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Inspection carried out on 23 January 2019

During a routine inspection

SpaMedica Wakefield was operated by SpaMedica Limited. Facilities include an operating theatre, and outpatient’s department.

We inspected using our comprehensive inspection methodology. The unannounced inspection (people did not know we were coming) took place on 23 January 2019.

To get to the heart of patients’ experiences of care and treatment, we ask the same five questions of all services: are they safe, effective, caring, responsive to people's needs, and well-led? Where we have a legal duty to do so we rate services’ performance against each key question as outstanding, good, requires improvement or inadequate.

Throughout the inspection, we took account of what people told us and how the provider understood and complied with the Mental Capacity Act 2005.

The main service provided was surgery.

Services we rate

This was the first time we had inspected this service. We rated it as Good overall.

We found good practice in relation to surgery:

Mandatory training compliance was positive. Staff understood how to protect patients from abuse. Infection prevention and control was managed well, the environment was clean and equipment was safely maintained. Staff completed risk assessments for each patient. The service had enough staff with the right qualifications, skills, training and experience to keep people safe from avoidable harm and to provide the right care and treatment. Staff kept records of patients’ care and treatment securely. The service followed best practice when prescribing, giving, recording and storing medicines. The service managed patient safety incidents well. Staff recognised incidents and reported them appropriately.

The service provided care and treatment based on evidence based national best practice guidance. Staff assessed and monitored patients regularly to see if they were in pain. Managers monitored the effectiveness of care and treatment. The service made sure staff were competent for their roles. Managers appraised staff’s work performance and held supervision meetings with them to provide support. Staff of different kinds worked together as a team to benefit patients. Staff understood how and when to assess whether a patient had the capacity to make decisions about their care. We saw staff seeking patients consent before providing care and treatment.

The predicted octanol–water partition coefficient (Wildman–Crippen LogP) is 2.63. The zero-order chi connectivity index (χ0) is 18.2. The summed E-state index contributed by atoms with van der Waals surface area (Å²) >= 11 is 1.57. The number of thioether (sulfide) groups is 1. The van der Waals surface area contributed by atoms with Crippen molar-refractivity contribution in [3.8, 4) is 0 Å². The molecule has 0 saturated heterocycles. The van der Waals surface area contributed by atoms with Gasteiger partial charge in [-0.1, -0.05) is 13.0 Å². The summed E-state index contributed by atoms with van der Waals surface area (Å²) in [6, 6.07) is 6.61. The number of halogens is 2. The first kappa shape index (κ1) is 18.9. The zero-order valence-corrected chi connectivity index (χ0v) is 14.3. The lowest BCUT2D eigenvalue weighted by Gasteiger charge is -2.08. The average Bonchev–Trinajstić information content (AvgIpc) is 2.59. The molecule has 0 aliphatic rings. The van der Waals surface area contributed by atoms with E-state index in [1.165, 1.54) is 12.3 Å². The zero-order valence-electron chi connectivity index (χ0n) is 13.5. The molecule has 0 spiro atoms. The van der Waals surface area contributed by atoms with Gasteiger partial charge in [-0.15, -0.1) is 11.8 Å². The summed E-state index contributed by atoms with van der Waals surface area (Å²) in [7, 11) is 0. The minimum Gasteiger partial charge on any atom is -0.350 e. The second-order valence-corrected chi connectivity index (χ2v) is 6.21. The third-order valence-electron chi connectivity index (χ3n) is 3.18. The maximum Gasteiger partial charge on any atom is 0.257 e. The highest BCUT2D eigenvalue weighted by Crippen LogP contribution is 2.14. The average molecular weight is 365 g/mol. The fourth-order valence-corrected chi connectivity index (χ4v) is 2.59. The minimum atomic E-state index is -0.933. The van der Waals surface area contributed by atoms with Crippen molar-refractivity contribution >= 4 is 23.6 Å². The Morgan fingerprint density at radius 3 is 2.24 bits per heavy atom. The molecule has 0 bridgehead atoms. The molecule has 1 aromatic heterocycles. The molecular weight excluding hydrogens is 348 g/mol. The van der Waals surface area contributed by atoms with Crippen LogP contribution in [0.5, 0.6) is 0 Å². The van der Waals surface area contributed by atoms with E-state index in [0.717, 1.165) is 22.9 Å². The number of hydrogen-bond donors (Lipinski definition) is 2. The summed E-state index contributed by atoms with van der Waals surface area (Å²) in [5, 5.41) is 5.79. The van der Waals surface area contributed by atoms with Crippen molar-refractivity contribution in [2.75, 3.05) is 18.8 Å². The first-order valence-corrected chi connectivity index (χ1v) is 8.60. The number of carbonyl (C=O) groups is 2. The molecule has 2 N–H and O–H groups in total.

Staff cared for patients with compassion. Feedback from patients consistently confirmed that staff treated them well and with kindness. Staff provided emotional support to patients to minimise their distress. Staff involved patients and those close to them in decisions about their care and treatment.

The service planned and provided services in a way that met the needs of local people and took account of patients’ individual needs. People could access the service when they needed it. Waiting times from referral to treatment and arrangements to admit, treat and discharge patients were in line with good practice. The service treated concerns and complaints seriously, investigated them and learned lessons from the results, and shared these with all staff.

Managers at all levels in the service had the right skills and abilities to run a service providing high-quality sustainable care. The service had a vision for what it wanted to achieve and plans to turn it into action. The company promoted a positive culture that supported and valued staff. The service improved service quality and safeguarded high standards of care by creating an environment for excellent clinical care to flourish. The service had good systems to identify risks, plans to eliminate or reduce them, and cope with both the expected and unexpected. The service collected, analysed, managed and used information well to support all its activities, using secure electronic systems with security safeguards. The service engaged well with patients, staff, the public and local organisations to plan and manage services. The service was committed to improving services by learning from when things went well or wrong, promoting training, research and innovation.

Following this inspection, we told the provider that they should make two other improvements, even though a regulation had not been breached, to help the service to improve.

Ellen Armistead

Deputy Chief Inspector of Hospitals North Region.